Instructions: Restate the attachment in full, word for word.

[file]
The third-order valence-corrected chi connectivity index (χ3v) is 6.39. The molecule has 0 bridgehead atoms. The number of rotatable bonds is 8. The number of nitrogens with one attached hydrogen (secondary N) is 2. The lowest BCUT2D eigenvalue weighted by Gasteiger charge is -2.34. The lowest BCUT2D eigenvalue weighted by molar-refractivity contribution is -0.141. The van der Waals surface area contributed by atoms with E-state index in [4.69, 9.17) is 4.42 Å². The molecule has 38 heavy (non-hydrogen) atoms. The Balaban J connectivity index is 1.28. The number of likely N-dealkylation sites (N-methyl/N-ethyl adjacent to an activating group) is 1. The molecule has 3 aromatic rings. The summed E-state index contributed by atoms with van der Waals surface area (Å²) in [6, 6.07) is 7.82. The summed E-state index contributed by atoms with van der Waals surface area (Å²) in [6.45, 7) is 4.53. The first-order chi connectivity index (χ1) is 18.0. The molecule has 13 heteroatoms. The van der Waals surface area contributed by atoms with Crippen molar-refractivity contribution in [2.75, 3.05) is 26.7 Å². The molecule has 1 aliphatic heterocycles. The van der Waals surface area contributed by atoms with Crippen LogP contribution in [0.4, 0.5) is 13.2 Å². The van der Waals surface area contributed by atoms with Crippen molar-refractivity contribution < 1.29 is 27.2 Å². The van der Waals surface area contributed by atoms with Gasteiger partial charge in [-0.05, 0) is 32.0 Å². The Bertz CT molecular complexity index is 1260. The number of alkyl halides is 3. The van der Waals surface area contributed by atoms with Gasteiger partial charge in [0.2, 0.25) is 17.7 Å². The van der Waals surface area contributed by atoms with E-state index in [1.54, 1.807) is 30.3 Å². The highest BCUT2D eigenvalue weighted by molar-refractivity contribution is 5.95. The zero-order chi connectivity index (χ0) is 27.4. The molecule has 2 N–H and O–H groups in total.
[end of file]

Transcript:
The third-order valence-corrected chi connectivity index (χ3v) is 6.39. The molecule has 0 bridgehead atoms. The number of rotatable bonds is 8. The number of nitrogens with one attached hydrogen (secondary N) is 2. The lowest BCUT2D eigenvalue weighted by Gasteiger charge is -2.34. The lowest BCUT2D eigenvalue weighted by molar-refractivity contribution is -0.141. The van der Waals surface area contributed by atoms with E-state index in [4.69, 9.17) is 4.42 Å². The molecule has 38 heavy (non-hydrogen) atoms. The Balaban J connectivity index is 1.28. The number of likely N-dealkylation sites (N-methyl/N-ethyl adjacent to an activating group) is 1. The molecule has 3 aromatic rings. The summed E-state index contributed by atoms with van der Waals surface area (Å²) in [6, 6.07) is 7.82. The summed E-state index contributed by atoms with van der Waals surface area (Å²) in [6.45, 7) is 4.53. The first-order chi connectivity index (χ1) is 18.0. The molecule has 13 heteroatoms. The van der Waals surface area contributed by atoms with Crippen molar-refractivity contribution in [2.75, 3.05) is 26.7 Å². The molecule has 1 aliphatic heterocycles. The van der Waals surface area contributed by atoms with Crippen LogP contribution in [0.4, 0.5) is 13.2 Å². The van der Waals surface area contributed by atoms with Crippen molar-refractivity contribution < 1.29 is 27.2 Å². The van der Waals surface area contributed by atoms with Gasteiger partial charge in [-0.05, 0) is 32.0 Å². The Bertz CT molecular complexity index is 1260. The number of alkyl halides is 3. The van der Waals surface area contributed by atoms with Gasteiger partial charge in [0.2, 0.25) is 17.7 Å². The van der Waals surface area contributed by atoms with E-state index in [1.54, 1.807) is 30.3 Å². The highest BCUT2D eigenvalue weighted by molar-refractivity contribution is 5.95. The zero-order chi connectivity index (χ0) is 27.4. The molecule has 2 N–H and O–H groups in total.